Home FEATURES Johnny Tuivasa-Sheck Q&A

Johnny Tuivasa-Sheck Q&A

Johnny Tuivasa-Sheck Q&A

His older brother is proving one heck of an act to follow, but so far Johnny Tuivasa-Sheck is doing a damn fine job of making a name for himself. Already a Premiership winner at U-20 level, ‘JTS’ is also a social media star in the making, showcasing impressive talents both on and off the field. We catch up with the man himself to get his story.

KLC: Let’s start with the elephant in the room – what’s it like being Roger Tuivasa-Sheck’s little brother and trying to make a career in the same sport?

JTS: Motivational and inspirational. To see your big brother up there, on posters and all that stuff, it’s a bit weird but so cool. Hopefully I can get to that spot sometime.

I don’t think there is any negative about it, he is a great shadow to follow. I love to be compared to him, if people want to do that I don’t see it as a negative. He has had and is having a great career and I would love to come close to it.

When you guys talk these days does footy feature, or do you try and avoid it?

Footy is a part of our lives, so we certainly talk about it. Whether it be diet or training, we talk a lot about the mental side of the game as well. What we have to do to overcome stuff.

And did he seek you out before deciding to take on the captaincy at the Warriors?

Yeah we talked about it a lot. He was worried about what the older boys in the Warriors would be thinking if he took it, but I think they just told him he was the right person for it and to go with it, which is why he is the captain now.

What do you admire most about Roger?

His work ethic. Ever since we were young, it wasn’t a surprise to see where he is at now. He has worked for it ever since he was young, he was always out with dad practicing his stepping, his skills, but I was always at home with mum eating! So I would love to take some of that from him.

Enough of that, on to you. You’ve stepped up to reserve grade from the 20s this year, how’s it treating you this year?

Loving it. When we played the Warriors (earlier this season) I was looking across the field and seeing Manu Vatuvei and other players who I have looked up to. It’s good to get that feel with the big boys, I am really enjoying it.

What’s been the biggest change?

I think a big thing would be the mental game. Everyone can do weights, get strong, be fitter, but it’s that mental game. Being strong enough to stay in the game mentally. In the U-20s there are times you drop off, but in ISP [reserve grade] they keep coming.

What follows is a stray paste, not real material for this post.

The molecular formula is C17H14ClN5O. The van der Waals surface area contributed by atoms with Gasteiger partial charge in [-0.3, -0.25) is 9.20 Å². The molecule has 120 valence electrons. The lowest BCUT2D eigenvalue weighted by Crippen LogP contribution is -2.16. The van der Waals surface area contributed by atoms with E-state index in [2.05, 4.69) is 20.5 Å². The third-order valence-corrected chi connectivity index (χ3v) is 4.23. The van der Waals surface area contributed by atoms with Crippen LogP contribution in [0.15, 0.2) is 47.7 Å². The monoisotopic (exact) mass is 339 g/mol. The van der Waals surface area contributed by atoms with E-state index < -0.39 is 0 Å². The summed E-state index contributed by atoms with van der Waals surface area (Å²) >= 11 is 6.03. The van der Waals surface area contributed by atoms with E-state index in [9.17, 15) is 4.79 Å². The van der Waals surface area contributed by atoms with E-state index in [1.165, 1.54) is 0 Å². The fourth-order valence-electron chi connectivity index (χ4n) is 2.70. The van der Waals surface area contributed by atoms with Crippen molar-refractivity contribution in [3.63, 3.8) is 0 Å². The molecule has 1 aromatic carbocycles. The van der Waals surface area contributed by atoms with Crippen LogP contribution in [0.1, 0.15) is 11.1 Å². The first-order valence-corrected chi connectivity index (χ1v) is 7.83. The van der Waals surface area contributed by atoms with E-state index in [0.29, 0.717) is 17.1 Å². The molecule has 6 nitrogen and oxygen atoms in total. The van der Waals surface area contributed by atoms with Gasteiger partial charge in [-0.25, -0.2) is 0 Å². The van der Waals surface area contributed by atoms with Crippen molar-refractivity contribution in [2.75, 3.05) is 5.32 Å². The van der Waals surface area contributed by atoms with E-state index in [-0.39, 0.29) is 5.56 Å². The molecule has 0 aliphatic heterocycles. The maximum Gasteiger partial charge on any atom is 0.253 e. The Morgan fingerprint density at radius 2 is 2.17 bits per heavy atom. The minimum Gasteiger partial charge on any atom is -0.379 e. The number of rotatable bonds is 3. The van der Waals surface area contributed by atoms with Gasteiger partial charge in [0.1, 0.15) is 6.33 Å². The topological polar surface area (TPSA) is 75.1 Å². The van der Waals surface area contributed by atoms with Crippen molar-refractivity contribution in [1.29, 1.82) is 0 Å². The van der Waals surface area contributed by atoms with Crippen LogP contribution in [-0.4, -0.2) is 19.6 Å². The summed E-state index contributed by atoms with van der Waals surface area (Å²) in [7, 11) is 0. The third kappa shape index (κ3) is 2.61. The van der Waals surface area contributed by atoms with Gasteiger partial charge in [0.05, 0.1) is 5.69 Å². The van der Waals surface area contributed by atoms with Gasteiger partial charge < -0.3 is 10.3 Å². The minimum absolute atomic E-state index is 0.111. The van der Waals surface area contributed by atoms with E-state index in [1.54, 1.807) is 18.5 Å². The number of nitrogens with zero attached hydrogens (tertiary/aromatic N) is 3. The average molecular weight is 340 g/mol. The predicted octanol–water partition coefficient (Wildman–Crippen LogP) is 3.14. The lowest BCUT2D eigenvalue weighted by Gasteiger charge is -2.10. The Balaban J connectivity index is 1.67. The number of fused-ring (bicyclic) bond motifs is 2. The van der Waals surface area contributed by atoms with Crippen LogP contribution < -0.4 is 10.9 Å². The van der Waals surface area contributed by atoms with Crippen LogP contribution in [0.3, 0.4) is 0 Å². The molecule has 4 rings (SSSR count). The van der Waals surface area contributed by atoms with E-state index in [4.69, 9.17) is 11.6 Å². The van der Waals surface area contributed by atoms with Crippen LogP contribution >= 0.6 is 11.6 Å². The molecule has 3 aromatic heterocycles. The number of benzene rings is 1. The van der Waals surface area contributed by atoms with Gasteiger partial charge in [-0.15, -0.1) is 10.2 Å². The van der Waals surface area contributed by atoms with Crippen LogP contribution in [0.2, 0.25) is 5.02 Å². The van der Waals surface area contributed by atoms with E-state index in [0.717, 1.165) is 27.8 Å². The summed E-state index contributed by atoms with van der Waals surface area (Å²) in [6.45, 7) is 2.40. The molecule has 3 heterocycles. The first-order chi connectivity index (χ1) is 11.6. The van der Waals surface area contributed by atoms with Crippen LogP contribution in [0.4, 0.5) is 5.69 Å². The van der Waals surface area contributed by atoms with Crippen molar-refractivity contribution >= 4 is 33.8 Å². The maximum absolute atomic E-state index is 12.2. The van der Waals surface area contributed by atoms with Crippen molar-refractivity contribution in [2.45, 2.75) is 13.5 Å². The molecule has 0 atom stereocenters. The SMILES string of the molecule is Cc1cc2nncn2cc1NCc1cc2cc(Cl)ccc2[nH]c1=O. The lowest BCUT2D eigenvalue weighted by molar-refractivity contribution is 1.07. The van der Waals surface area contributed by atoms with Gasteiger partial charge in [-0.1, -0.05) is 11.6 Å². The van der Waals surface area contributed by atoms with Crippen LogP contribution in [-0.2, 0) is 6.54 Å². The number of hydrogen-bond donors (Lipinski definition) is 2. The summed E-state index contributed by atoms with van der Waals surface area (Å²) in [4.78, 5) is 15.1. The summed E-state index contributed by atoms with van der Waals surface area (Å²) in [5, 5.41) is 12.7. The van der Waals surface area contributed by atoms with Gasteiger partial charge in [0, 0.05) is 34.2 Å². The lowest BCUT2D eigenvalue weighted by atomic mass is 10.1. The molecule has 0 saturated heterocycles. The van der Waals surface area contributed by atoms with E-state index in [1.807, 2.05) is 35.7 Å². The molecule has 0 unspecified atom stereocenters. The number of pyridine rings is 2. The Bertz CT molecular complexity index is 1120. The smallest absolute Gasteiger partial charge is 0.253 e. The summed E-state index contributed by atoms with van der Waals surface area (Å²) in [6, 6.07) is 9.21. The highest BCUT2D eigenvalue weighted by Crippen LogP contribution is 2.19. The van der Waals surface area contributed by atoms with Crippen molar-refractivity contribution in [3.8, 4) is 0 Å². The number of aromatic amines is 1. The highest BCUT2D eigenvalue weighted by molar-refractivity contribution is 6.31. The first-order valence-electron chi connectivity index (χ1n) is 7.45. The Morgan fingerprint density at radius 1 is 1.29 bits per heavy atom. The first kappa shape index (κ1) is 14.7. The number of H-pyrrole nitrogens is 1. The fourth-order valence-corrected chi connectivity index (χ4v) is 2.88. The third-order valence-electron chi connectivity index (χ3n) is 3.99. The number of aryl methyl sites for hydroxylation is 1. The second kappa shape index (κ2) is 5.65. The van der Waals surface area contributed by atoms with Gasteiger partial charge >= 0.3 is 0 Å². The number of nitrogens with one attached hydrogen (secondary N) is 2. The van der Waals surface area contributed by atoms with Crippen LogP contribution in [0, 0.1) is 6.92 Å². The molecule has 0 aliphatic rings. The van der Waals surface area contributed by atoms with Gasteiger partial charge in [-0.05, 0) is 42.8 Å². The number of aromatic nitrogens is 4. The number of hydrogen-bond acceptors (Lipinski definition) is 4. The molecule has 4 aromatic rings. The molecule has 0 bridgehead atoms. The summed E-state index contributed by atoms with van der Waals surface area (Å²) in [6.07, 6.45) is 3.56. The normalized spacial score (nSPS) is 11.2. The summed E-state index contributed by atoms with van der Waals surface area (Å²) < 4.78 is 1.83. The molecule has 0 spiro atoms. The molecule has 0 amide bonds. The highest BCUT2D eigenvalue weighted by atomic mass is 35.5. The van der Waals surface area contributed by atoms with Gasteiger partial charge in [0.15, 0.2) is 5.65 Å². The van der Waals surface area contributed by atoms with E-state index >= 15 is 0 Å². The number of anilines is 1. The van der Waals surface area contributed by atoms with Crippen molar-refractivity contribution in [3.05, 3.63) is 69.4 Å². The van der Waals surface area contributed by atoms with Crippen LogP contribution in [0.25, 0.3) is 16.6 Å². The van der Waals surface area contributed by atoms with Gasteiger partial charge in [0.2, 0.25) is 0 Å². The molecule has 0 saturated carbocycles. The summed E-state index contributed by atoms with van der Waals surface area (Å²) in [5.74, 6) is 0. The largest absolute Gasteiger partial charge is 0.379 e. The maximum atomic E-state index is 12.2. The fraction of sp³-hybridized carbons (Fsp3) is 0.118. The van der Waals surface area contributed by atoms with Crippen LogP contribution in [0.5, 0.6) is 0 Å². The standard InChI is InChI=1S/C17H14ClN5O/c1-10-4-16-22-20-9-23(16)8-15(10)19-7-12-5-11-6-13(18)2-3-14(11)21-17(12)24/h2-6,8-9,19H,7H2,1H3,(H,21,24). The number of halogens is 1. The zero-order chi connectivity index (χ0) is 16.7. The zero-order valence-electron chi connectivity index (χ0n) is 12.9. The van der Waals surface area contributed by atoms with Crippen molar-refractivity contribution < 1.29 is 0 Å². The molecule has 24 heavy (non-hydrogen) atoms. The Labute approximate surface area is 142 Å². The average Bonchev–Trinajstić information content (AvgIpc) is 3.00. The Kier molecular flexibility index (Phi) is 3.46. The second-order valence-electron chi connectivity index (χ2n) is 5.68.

You have a strong link to Samoa through both parents, has the idea of representing them at the World Cup entered your mind yet?

I think I am eligible, so I am waiting for a phone call! That would be good. I haven’t heard anything, but the first goal is trying to crack the NRL side, so that’s the main one.

Samoa means a lot to me because that is where mum and dad were brought up and that’s my people, so it’s definitely a proud thing to be Samoan. If I got to play for them I would give my all, so hopefully they look at me.

Like Roger you were raised in south Auckland – was it rugby or league growing up?

I started league when I was 14, I wasn’t into footy that much, but got into it more when I got older. I played in Otara for my junior league. When I started going to Sacred Heart I made the 1st XV and I thought ‘hey I could go somewhere with this’.

I played with Solomone Kata in rugby, I hated training with him because he would always run it straight and his legs were just too big! It was great fun though, and seeing where he is now, he has really earned his spot now.

Finally, you are forging quite the side career as a social media star with your videos… what do you enjoy about that stuff?

I think the biggest enjoyment I get from it is the response people give me. When people hit me up like ‘yo, I love your videos, they changed my day’ and for me to be able to make someone smile from the comfort of my own home, well it doesn’t get better than that.

Is TV work something that interests you for post-footy?

I studied graphic design and studied film, so that’s something I want to look at after footy or even during footy

I might not have the face for it, but we will see, we will see! It’s all natural at the moment. I am doing some acting courses now, it’s different to rugby league but I enjoy it.

I was working on some video content with the Roosters previously and just helping them out where I could. But they have got a great team in the media department, they don’t need me, but I love being around it. It’s more for me than them, I learn a lot from being around them and they are really great people.